It’s fitting that “Hail, Caesar!” is arriving just in time for Valentine’s Day. This big box of creamy bonbons is a rapturous love letter: a loopy, affectionately jaundiced portrait of Hollywood’s Golden Age at precisely the moment that it was beginning to tarnish.
Written and directed by Joel and Ethan Coen, this screwball whodunit (or, perhaps more accurately, whosinit) pays homage not only to the stars who populated showbiz’s most glamorous firmament but also to the Coens’ own canon, from “Barton Fink” and “O Brother, Where Art Thou?” to “A Serious Man” and even “Fargo.” (Listen for the familiar syncopated timpani in Carter Burwell’s score.)
For Coen fans and movie-trivia mavens, “Hail, Caesar!” is a bracing injection straight into their pleasure centers, brimming with the brothers’ signature brio, offhand erudition and more inside jokes, as the saying once went, than there are stars in heaven. Slick, silly and often extravagantly pretty, it’s a pastiche that threads a tricky needle, conveying the dual nature of cinema as an enchanting art form and a ruthless, rationalized industrial practice.
Those competing impulses are neatly embodied by the film’s beleaguered protagonist, Eddie Mannix (Josh Brolin), the harried production chief of Capitol Pictures who, as the movie opens in the 1950s, is embarking on yet another addled day of problem-solving, power playing and ego massaging. (Capitol may be fictional, but Mannix is not: he was a real-life “fixer” at MGM during the studio’s storied heyday.) As Capitol’s most dexterous troubleshooter, Mannix is used to managing several projects at once, dispensing with each crisis — usually having to do with someone drying out or being discovered in an illicit love nest — with hard-boiled, sometimes bare-knuckled professionalism.
“Hail, Caesar!” follows Mannix through a roughly 24-hour period, bracketed by confessions to a Catholic priest, during which he emerges as a morally serious man pursuing a vocation in one of the world’s most morally unserious industries. Mannix can’t imagine leaving the “oddballs and misfits” he spends every waking hour coddling and manipulating. Like the circus worker whose task it is to clean up after the elephants, he has become attached to his job, despite the occasionally overwhelming stench. Ask the janitor and Mannix why they don’t quit, and they’ll give the same shocked reply: “What, and give up show business?”
It may be a cockamamie cavalcade, but “Hail, Caesar!” takes full advantage of the glorious view. The conceit of Mannix’s day-in-the-life allows the Coens to peek in on all manner of movies that hark back to Hollywood’s lacquered, genre-driven past. Visiting the sets of a B-western, a sophisticated parlor drama, an Esther Williams-type swimsuit spectacle and a Gene Kelly musical — not to mention the eponymous film, a hilariously earnest biblical epic called “Hail, Caesar!: A Tale of the Christ” — the Coens create a series of movies-within-movies, ingeniously adjusting the production values of each one to evoke a bygone cinematic age. Like many of the films that it’s simultaneously lampooning and celebrating, “Hail, Caesar!” features an all-star cast of attractive, exceptionally game players, including Ralph Fiennes as a pretentious director; Scarlett Johansson as a gorgeously curvy (and getting curvier) swim star; and Channing Tatum, who delivers a fabulous dance sequence in the movie at precisely the place where the fabulous dance sequence should go. The breakout star of “Hail, Caesar!” is Alden Ehrenreich, a fresh-faced young actor who charms his way through the film as a guileless trick rider and roper.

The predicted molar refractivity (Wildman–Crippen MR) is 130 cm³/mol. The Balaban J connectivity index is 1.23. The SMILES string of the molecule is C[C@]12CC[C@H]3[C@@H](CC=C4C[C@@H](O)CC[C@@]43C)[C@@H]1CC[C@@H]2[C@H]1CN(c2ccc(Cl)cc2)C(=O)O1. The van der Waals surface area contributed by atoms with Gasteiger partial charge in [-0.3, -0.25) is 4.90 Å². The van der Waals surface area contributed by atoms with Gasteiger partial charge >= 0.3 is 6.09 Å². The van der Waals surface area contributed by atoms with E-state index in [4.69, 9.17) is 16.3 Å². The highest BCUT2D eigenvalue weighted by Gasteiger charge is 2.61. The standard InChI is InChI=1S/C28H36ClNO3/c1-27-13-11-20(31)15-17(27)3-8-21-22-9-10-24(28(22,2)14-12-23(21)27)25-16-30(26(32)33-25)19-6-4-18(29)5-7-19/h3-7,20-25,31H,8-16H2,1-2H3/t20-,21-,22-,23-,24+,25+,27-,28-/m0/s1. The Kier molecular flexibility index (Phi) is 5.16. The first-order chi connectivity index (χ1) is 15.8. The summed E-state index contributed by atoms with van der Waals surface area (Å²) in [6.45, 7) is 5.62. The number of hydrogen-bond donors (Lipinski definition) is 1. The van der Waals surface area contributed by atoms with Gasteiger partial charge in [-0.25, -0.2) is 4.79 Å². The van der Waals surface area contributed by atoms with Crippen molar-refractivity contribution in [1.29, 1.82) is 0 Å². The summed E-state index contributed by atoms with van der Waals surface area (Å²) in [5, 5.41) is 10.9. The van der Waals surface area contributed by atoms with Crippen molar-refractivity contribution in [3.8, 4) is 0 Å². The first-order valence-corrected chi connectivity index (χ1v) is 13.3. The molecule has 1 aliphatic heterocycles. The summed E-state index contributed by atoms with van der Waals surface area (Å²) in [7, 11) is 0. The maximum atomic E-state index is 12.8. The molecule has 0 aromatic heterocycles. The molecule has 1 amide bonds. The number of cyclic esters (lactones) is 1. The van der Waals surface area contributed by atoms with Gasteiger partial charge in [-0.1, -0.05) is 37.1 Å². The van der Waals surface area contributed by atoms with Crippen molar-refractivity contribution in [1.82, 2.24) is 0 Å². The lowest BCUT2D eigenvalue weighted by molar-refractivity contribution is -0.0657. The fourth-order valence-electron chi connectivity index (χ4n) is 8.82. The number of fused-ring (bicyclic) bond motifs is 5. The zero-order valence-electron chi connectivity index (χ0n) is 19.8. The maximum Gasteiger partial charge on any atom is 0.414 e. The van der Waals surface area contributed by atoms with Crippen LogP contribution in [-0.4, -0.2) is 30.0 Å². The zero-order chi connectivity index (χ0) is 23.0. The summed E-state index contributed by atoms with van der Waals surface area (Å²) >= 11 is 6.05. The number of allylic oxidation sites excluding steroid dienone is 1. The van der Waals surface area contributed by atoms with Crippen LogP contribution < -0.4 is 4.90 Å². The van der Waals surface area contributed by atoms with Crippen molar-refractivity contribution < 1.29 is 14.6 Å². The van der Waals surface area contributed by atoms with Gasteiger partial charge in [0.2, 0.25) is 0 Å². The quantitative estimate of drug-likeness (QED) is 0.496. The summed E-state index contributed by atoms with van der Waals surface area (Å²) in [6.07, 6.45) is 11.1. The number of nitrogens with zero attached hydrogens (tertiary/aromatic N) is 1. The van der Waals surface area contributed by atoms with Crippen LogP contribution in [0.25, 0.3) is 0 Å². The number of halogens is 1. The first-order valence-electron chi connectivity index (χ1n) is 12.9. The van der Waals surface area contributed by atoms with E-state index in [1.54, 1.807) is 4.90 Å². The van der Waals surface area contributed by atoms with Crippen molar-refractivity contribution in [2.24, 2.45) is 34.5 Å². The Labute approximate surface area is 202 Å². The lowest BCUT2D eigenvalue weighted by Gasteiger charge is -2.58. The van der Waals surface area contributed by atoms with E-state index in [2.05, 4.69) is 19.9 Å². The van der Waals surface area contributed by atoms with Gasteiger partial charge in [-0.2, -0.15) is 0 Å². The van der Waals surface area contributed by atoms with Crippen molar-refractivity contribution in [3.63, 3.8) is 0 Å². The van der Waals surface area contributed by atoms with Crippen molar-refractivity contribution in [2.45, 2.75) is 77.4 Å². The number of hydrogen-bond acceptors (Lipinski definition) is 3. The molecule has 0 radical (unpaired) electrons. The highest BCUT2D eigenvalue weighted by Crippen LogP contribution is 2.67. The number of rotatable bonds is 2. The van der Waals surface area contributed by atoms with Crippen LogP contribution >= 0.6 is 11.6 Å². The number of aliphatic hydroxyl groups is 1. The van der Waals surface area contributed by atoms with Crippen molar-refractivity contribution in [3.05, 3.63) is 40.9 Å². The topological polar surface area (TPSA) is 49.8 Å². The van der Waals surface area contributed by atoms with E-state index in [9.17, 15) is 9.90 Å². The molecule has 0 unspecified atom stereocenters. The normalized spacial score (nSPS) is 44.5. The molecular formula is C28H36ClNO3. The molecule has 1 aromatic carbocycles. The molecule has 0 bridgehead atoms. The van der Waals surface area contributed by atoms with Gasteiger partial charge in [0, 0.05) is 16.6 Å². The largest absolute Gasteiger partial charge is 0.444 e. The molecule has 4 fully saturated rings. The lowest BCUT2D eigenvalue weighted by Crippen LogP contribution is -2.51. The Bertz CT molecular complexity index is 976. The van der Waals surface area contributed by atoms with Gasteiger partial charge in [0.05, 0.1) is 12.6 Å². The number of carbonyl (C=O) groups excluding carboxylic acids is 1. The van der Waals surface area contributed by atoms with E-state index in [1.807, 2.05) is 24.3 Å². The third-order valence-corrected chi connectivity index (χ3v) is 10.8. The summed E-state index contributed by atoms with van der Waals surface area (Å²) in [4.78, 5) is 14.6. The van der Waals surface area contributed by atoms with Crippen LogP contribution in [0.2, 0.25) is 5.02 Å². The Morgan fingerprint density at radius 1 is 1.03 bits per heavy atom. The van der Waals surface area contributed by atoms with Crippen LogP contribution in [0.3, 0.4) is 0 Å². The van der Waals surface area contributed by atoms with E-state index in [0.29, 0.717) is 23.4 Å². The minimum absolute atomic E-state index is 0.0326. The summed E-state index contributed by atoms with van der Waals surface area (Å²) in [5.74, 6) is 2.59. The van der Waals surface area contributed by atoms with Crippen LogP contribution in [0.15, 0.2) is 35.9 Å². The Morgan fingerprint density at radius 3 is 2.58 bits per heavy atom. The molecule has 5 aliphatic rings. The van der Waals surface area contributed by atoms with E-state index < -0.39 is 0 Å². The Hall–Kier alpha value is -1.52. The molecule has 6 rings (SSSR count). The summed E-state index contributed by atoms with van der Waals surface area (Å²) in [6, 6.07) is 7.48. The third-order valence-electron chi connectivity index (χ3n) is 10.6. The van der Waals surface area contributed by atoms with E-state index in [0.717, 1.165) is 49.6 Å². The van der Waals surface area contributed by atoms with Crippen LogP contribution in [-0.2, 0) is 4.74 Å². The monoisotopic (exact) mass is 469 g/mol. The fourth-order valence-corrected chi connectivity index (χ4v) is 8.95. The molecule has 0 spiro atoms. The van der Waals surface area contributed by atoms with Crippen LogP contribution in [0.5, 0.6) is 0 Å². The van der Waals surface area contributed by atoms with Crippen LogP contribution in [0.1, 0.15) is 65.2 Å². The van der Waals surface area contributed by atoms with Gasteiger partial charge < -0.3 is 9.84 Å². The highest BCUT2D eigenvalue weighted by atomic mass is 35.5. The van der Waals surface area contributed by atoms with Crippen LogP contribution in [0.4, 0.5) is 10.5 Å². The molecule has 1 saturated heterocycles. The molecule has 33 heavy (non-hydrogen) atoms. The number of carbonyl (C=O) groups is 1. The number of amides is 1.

George Clooney has just as much fun with his slightly more grizzled portrayal of the dim-witted Baird Whitlock, Capitol’s biggest star, who goes mysteriously missing and whose plotline offers something of a funhouse version of “Trumbo” and its sometimes sanctimonious treatment of Red Scare-era Hollywood. While “Hail, Caesar!” pokes playful fun at the self-righteous progenitors of what today would be called limousine liberals, it’s difficult to remember a recent movie so tartly on-point in skewering a power-driven industry obsessed with such seemingly meaningless ephemera as screen-credit and commissary pecking orders.
At its most sophisticated, “Hail, Caesar!” also acknowledges the power of cinema as a colonizing medium, able to codify values that, once expressed by screen idols, seep seamlessly into the public consciousness. One of the film’s most amusing sequences pays clever Coen-esque tribute to that idea, when Mannix assembles a group of religious leaders in order to inoculate “Hail, Caesar!” against religious controversy. The ensuing, increasingly tetchy debate manages to entertain competing interpretations of nearly everything under the Southern California sun, from script plausibility to the nature of the godhead.
“Hail, Caesar!” revisits the themes that have preoccupied the Coens throughout their career, from vanished forms of popular culture to heady philosophical inquiries. But rather than a mere retread, this goofy, sometimes corny bagatelle provides an improbably fresh portrayal of Hollywood as hegemonic force: an imperium that projects its power through paper-moon artifice and paste-pot aspirations rather than swords, sandals or “the big H-arino,” as one character calls a recent hydrogen bomb test on Bikini Atoll.
As lush, absurd and damnably seductive as the world it portrays, “Hail, Caesar!” doesn’t seek to praise old Hollywood, exactly. But neither do the Coens want to bury it, at least not entirely. They’re far too forgiving for such cold finality. They’d rather leave viewers — along with their flawed, sympathetic protagonist — imbued with the faith that, even at its most regimented and impersonal, the Dream Factory is still capable of creating wonder, beauty and maybe even a touch of the divine.
PG-13. At area theaters. Contains some suggestive content and smoking. 106 minutes.